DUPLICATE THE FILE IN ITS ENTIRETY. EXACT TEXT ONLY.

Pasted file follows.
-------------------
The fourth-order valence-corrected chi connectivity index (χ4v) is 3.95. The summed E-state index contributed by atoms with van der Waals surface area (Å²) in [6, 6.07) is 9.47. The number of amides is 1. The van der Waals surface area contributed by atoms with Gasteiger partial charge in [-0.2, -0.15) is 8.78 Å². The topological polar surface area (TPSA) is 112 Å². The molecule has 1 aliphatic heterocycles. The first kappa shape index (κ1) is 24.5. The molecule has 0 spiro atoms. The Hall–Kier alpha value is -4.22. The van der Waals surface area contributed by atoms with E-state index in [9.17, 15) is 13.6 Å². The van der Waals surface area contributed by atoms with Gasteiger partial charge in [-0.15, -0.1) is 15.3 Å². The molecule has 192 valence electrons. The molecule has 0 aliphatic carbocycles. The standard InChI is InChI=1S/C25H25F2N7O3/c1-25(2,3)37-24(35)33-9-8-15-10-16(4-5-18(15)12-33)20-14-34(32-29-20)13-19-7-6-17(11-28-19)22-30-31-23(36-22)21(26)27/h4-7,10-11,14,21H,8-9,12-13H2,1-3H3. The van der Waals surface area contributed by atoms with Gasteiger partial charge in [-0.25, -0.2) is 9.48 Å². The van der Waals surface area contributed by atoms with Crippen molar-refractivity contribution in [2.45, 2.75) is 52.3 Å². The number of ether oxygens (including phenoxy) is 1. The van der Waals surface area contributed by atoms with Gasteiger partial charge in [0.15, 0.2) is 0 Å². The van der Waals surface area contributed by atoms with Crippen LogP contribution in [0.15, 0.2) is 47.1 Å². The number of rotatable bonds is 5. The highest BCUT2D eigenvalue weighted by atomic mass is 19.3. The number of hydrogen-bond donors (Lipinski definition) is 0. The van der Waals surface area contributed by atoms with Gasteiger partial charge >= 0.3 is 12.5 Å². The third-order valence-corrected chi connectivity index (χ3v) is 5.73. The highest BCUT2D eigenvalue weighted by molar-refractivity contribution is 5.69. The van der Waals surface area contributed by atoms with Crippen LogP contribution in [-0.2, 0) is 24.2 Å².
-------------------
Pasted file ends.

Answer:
The fourth-order valence-corrected chi connectivity index (χ4v) is 3.95. The summed E-state index contributed by atoms with van der Waals surface area (Å²) in [6, 6.07) is 9.47. The number of amides is 1. The van der Waals surface area contributed by atoms with Gasteiger partial charge in [-0.2, -0.15) is 8.78 Å². The topological polar surface area (TPSA) is 112 Å². The molecule has 1 aliphatic heterocycles. The first kappa shape index (κ1) is 24.5. The molecule has 0 spiro atoms. The Hall–Kier alpha value is -4.22. The van der Waals surface area contributed by atoms with E-state index in [9.17, 15) is 13.6 Å². The van der Waals surface area contributed by atoms with Gasteiger partial charge in [-0.15, -0.1) is 15.3 Å². The molecule has 192 valence electrons. The molecule has 0 aliphatic carbocycles. The standard InChI is InChI=1S/C25H25F2N7O3/c1-25(2,3)37-24(35)33-9-8-15-10-16(4-5-18(15)12-33)20-14-34(32-29-20)13-19-7-6-17(11-28-19)22-30-31-23(36-22)21(26)27/h4-7,10-11,14,21H,8-9,12-13H2,1-3H3. The van der Waals surface area contributed by atoms with Gasteiger partial charge in [-0.25, -0.2) is 9.48 Å². The van der Waals surface area contributed by atoms with Crippen molar-refractivity contribution in [2.45, 2.75) is 52.3 Å². The number of ether oxygens (including phenoxy) is 1. The van der Waals surface area contributed by atoms with Gasteiger partial charge in [0.15, 0.2) is 0 Å². The van der Waals surface area contributed by atoms with Crippen LogP contribution in [0.15, 0.2) is 47.1 Å². The number of rotatable bonds is 5. The highest BCUT2D eigenvalue weighted by atomic mass is 19.3. The number of hydrogen-bond donors (Lipinski definition) is 0. The van der Waals surface area contributed by atoms with Gasteiger partial charge >= 0.3 is 12.5 Å². The third-order valence-corrected chi connectivity index (χ3v) is 5.73. The highest BCUT2D eigenvalue weighted by molar-refractivity contribution is 5.69. The van der Waals surface area contributed by atoms with Crippen LogP contribution in [-0.2, 0) is 24.2 Å².